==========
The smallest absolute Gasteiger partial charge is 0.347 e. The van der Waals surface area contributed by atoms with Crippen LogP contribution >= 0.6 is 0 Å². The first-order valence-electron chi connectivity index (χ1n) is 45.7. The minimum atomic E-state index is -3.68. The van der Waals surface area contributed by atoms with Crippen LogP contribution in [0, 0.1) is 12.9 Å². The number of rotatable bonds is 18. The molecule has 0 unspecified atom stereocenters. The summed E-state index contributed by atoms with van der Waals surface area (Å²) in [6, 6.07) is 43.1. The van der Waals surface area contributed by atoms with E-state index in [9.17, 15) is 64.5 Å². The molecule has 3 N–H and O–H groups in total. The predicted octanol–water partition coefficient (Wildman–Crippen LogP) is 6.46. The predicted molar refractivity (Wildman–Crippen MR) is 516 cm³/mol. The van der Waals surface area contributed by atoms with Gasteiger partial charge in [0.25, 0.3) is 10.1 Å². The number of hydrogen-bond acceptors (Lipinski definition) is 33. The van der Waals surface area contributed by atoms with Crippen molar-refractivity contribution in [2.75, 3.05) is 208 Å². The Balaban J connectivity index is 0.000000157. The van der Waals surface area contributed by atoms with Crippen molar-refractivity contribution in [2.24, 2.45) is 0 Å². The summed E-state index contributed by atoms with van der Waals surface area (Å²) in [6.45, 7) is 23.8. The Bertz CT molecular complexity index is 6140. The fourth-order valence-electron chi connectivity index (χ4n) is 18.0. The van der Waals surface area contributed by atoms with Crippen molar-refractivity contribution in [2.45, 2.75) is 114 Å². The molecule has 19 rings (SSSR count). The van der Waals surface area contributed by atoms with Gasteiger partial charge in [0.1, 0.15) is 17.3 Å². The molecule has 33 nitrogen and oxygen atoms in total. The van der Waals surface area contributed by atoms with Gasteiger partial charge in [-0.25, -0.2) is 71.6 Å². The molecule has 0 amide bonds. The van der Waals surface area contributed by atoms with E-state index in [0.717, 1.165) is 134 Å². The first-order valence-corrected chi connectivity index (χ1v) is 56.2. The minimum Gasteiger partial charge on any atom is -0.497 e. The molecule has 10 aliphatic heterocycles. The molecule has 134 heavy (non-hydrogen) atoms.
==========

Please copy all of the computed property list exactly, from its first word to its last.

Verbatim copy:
The smallest absolute Gasteiger partial charge is 0.347 e. The van der Waals surface area contributed by atoms with Crippen LogP contribution >= 0.6 is 0 Å². The first-order valence-electron chi connectivity index (χ1n) is 45.7. The minimum atomic E-state index is -3.68. The van der Waals surface area contributed by atoms with Crippen LogP contribution in [0, 0.1) is 12.9 Å². The number of rotatable bonds is 18. The molecule has 0 unspecified atom stereocenters. The summed E-state index contributed by atoms with van der Waals surface area (Å²) in [6, 6.07) is 43.1. The van der Waals surface area contributed by atoms with E-state index in [9.17, 15) is 64.5 Å². The molecule has 3 N–H and O–H groups in total. The predicted octanol–water partition coefficient (Wildman–Crippen LogP) is 6.46. The predicted molar refractivity (Wildman–Crippen MR) is 516 cm³/mol. The van der Waals surface area contributed by atoms with Gasteiger partial charge in [0.25, 0.3) is 10.1 Å². The number of hydrogen-bond acceptors (Lipinski definition) is 33. The van der Waals surface area contributed by atoms with Crippen molar-refractivity contribution in [2.75, 3.05) is 208 Å². The Balaban J connectivity index is 0.000000157. The van der Waals surface area contributed by atoms with Crippen molar-refractivity contribution in [2.24, 2.45) is 0 Å². The summed E-state index contributed by atoms with van der Waals surface area (Å²) in [6.45, 7) is 23.8. The Bertz CT molecular complexity index is 6140. The fourth-order valence-electron chi connectivity index (χ4n) is 18.0. The van der Waals surface area contributed by atoms with Crippen molar-refractivity contribution in [2.45, 2.75) is 114 Å². The molecule has 19 rings (SSSR count). The van der Waals surface area contributed by atoms with Gasteiger partial charge in [0.1, 0.15) is 17.3 Å². The molecule has 33 nitrogen and oxygen atoms in total. The van der Waals surface area contributed by atoms with Gasteiger partial charge in [-0.25, -0.2) is 71.6 Å². The molecule has 0 amide bonds. The van der Waals surface area contributed by atoms with E-state index in [0.717, 1.165) is 134 Å². The first-order valence-corrected chi connectivity index (χ1v) is 56.2. The minimum Gasteiger partial charge on any atom is -0.497 e. The molecule has 10 aliphatic heterocycles. The molecule has 134 heavy (non-hydrogen) atoms.